Do you consider Sectional Density when choosing a bullet?

xsn10s

Well-Known Member
Joined
Mar 7, 2016
Messages
3,114
I mildly consider sectional density if considering a headshot or heavy bone shot. But really with today's fragmenting bullets it's not something I look heavily into. I generally wait for a good side profile shot if I can. Now if it's dangerous game that's a different story if I were focusing on monos, hardcast, or fmj. As far as the military switching from 9mm/38 special, as in the case in the Philipines to 45 ACP, that was FMJ and the 45 ACP made a bigger hole. Apparently that stopped the Moro's mo betta. With a good quality hollowpoint gel tests don't show much difference between the 9mm and 45 ACP. But if shooting a FMJ I'd choose a 45 ACP.
 
Last edited:

MNbogboy

Well-Known Member
Joined
Jul 14, 2009
Messages
955
Location
Northern MN
Can’t handle popcorn kernels shell stuck between my teeth….I’ll pass.

No, I may look at sectional density in passing, as it is written in every loading manual I have, but it does not influence my decision. Construction, BC and the GAME influence my choice.
I am a fan of bonded sleek bullets, tried Scirocco’s, they are softer than Accubond and perform well, Accubonds, ABLR, Berger Elites (if they will ever be available here again) Speer Hot Cor and Grand Slam or even Woodleigh are what I look for.
Have used Sierra and Hornady, but these were lacking for me, just not the performance I am used to.
I really like Ballistic Tip Varmint bullets in my 22’s and 25’s, they are stupid accurate too.

Cheers.
Not being a smart Aleve but have you tried a stuck case remover to get that popcorn shell out of your teeth?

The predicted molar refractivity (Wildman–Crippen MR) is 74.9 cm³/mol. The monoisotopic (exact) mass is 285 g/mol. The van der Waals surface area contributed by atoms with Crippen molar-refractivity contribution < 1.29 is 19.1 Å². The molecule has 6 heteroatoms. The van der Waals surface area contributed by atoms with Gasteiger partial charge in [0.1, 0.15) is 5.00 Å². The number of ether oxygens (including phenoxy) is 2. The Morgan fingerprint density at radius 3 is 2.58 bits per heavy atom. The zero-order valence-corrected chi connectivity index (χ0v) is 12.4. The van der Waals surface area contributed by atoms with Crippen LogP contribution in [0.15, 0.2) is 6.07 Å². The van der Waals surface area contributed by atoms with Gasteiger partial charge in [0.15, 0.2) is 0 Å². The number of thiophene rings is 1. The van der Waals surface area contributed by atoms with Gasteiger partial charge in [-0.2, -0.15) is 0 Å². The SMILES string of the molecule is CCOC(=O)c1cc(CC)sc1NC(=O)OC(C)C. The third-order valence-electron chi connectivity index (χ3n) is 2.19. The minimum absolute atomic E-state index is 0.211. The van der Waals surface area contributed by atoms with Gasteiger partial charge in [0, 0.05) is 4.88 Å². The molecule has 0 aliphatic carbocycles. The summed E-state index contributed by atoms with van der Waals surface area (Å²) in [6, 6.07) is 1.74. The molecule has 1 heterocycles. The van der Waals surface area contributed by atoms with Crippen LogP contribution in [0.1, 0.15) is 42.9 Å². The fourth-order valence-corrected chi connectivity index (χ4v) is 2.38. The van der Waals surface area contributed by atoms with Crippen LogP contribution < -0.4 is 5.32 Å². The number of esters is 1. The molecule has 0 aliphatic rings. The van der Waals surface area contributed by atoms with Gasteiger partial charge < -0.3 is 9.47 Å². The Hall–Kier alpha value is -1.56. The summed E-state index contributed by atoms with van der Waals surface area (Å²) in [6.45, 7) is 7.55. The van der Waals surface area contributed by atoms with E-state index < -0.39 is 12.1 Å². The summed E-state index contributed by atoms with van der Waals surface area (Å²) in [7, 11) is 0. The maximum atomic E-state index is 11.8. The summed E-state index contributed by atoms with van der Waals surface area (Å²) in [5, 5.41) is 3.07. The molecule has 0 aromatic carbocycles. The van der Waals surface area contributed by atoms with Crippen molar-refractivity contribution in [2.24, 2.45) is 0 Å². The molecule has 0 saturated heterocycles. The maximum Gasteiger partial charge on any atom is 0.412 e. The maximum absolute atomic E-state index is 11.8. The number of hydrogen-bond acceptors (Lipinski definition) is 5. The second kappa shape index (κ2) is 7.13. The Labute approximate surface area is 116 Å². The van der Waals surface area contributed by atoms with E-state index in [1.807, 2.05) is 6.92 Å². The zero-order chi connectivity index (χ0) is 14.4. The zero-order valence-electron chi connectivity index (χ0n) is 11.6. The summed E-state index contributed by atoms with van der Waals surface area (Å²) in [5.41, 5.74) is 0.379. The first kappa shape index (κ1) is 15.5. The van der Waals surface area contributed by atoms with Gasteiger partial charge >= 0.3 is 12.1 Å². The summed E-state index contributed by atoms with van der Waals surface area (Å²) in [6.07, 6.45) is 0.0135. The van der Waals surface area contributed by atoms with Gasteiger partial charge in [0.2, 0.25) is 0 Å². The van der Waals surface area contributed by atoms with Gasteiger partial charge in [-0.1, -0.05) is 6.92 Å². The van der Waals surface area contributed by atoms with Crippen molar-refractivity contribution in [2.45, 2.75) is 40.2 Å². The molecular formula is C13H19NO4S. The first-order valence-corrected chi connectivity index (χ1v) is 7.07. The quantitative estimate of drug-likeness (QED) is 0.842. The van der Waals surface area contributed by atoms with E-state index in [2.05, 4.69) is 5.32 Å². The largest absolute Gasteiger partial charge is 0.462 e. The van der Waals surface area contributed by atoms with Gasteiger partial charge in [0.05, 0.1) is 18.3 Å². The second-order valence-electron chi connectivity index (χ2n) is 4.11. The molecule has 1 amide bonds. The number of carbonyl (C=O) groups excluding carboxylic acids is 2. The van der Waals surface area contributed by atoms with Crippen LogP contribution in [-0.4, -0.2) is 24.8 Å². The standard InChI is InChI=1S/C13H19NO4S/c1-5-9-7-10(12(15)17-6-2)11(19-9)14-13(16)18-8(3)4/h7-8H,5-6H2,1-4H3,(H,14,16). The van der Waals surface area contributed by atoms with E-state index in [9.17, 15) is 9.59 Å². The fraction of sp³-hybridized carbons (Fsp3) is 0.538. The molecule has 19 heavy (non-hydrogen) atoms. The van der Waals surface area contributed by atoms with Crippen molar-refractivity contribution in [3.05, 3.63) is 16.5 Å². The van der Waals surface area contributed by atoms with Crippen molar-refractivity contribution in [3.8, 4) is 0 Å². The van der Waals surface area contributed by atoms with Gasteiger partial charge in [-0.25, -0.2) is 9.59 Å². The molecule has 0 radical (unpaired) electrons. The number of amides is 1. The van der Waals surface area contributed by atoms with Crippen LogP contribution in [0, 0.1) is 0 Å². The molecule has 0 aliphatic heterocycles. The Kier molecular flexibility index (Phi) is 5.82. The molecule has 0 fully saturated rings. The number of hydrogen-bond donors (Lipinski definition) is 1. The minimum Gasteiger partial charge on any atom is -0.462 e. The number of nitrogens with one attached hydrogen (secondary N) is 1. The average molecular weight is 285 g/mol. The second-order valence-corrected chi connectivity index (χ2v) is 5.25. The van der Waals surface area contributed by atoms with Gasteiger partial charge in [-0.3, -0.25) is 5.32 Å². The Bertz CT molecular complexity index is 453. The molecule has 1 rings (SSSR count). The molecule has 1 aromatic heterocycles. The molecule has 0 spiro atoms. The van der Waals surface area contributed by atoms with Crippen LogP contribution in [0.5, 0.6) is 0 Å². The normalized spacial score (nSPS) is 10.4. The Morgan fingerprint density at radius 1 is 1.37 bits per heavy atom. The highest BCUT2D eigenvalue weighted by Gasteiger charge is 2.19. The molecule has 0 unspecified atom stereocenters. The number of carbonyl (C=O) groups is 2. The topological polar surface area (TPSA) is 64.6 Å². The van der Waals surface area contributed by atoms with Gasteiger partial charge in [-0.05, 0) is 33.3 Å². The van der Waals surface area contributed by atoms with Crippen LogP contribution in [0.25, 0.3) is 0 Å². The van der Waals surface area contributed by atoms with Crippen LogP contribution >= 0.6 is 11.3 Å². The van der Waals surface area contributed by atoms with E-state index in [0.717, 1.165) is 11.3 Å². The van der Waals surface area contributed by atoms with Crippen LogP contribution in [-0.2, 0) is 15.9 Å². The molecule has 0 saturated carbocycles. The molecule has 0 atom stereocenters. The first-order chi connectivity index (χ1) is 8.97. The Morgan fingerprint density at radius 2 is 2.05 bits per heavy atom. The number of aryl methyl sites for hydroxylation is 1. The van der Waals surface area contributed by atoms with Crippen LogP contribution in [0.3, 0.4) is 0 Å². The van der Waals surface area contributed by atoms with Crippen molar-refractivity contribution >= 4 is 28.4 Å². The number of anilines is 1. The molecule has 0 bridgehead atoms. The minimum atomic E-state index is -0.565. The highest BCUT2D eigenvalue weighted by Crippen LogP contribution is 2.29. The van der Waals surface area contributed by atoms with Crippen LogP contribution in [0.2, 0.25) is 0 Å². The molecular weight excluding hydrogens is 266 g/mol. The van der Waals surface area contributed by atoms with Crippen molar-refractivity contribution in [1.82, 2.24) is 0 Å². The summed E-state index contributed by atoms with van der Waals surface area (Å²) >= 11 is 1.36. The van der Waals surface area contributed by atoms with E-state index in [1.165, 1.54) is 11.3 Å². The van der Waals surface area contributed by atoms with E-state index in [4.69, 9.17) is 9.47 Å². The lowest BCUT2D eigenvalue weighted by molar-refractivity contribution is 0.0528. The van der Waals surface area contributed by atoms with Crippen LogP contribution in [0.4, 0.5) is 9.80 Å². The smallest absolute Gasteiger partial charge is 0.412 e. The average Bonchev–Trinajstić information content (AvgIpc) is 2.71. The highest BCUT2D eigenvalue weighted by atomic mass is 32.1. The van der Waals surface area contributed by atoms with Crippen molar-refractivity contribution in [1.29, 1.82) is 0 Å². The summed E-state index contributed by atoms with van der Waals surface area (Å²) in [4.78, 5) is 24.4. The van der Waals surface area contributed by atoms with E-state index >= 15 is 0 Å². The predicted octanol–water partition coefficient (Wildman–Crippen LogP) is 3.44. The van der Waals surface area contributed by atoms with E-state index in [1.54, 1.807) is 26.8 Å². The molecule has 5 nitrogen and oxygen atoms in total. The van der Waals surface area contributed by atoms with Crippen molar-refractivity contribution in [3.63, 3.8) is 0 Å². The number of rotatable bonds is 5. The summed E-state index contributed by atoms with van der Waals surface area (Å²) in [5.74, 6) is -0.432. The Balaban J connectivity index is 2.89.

My last dentist appointment caught us in a conversation about the pandemic closed movie theater. He mentioned how it cost him and his wife $40 just to get their seat. I told him it costs me $1200 every time we go! My wife breaks a tooth previously filled and I end up paying for a new crown!
 

Hugnot

Well-Known Member
Joined
Sep 26, 2020
Messages
733
Location
Montana
The sectional density (SD) of a bullet would sure change upon impact should the bullet lose much weight thru fragmentation & expand greatly.
SD = bullet weight/7000 /(diameter^2), as the diameter increases the SD decreases, as bullet weight decreases (fragmentation) the SD decreases.

But same caliber bullets having same weights but different shapes have same sectional densities (SD), but not always equal BC's & FF's.

Bullets having equal BC's may not have equal drag resistance - FF values

From the ballistic experts at Berger:
"The problem with BC’s is that they combine the effects of mass and drag into one number. So if a bullet has a high BC, you don’t know if it’s a medium weight bullet with very low drag, or a heavy bullet with high drag. The reason this is important is because if a bullet has a high BC just because it’s heavy, it will suffer from having a depressed muzzle velocity, and performance will not be as good as the high BC implies." - quote from Berger

https://bergerbullets.com/form-factors-a-useful-analysis-tool/
Screenshot (207).png

BC=SD/FF, BC = ballistic coefficient, weight included in SD. Many zippy & pointy light bullets having modest BC values are good long range performers. Shooters get hung up on BC values thinking that they are the only measure of a bullet's capability to overcome drag.

The extended Berger table shows green, yellow & red boxes. Are your bullets in the green boxes? Would any long range shooter seeking optimum bullet performance neglect SD as a factor in reducing drag? SD has additional importance than evaluating the effect of a bullet hitting meat & bone. The folks at Berger did apologize for the math used to describe this stuff,

The Hornady 4DOF ballistic calculator does not use G7 BC values, apparently Doppler radar tracks bullet velocity and individual drop & wind values may be extrapolated from these Doppler radar data. No G7 drag models. Various other APs don't include SD values and rely on provided BC values. Bullet shape remains constant (except for those melting meplats).